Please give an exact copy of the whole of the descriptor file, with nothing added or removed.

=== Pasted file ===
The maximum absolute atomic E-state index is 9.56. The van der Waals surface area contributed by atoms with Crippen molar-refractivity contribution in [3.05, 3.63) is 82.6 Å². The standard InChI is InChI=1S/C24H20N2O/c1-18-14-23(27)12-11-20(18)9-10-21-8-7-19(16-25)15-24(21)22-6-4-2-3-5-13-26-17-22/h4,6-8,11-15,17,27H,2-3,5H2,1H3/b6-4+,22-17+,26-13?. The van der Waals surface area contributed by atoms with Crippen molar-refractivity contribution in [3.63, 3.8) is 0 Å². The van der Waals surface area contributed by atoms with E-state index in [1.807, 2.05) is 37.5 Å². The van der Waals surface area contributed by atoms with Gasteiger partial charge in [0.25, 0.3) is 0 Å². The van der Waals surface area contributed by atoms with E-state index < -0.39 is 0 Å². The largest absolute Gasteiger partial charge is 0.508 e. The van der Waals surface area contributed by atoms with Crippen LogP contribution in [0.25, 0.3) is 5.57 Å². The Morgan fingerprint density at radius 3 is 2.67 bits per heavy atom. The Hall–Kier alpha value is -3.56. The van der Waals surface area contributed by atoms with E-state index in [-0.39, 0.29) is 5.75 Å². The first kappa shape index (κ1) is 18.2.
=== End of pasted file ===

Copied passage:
The maximum absolute atomic E-state index is 9.56. The van der Waals surface area contributed by atoms with Crippen molar-refractivity contribution in [3.05, 3.63) is 82.6 Å². The standard InChI is InChI=1S/C24H20N2O/c1-18-14-23(27)12-11-20(18)9-10-21-8-7-19(16-25)15-24(21)22-6-4-2-3-5-13-26-17-22/h4,6-8,11-15,17,27H,2-3,5H2,1H3/b6-4+,22-17+,26-13?. The van der Waals surface area contributed by atoms with Crippen molar-refractivity contribution in [3.63, 3.8) is 0 Å². The van der Waals surface area contributed by atoms with E-state index in [1.807, 2.05) is 37.5 Å². The van der Waals surface area contributed by atoms with Gasteiger partial charge in [0.25, 0.3) is 0 Å². The van der Waals surface area contributed by atoms with E-state index < -0.39 is 0 Å². The largest absolute Gasteiger partial charge is 0.508 e. The van der Waals surface area contributed by atoms with Crippen LogP contribution in [0.25, 0.3) is 5.57 Å². The Morgan fingerprint density at radius 3 is 2.67 bits per heavy atom. The Hall–Kier alpha value is -3.56. The van der Waals surface area contributed by atoms with E-state index in [-0.39, 0.29) is 5.75 Å². The first kappa shape index (κ1) is 18.2.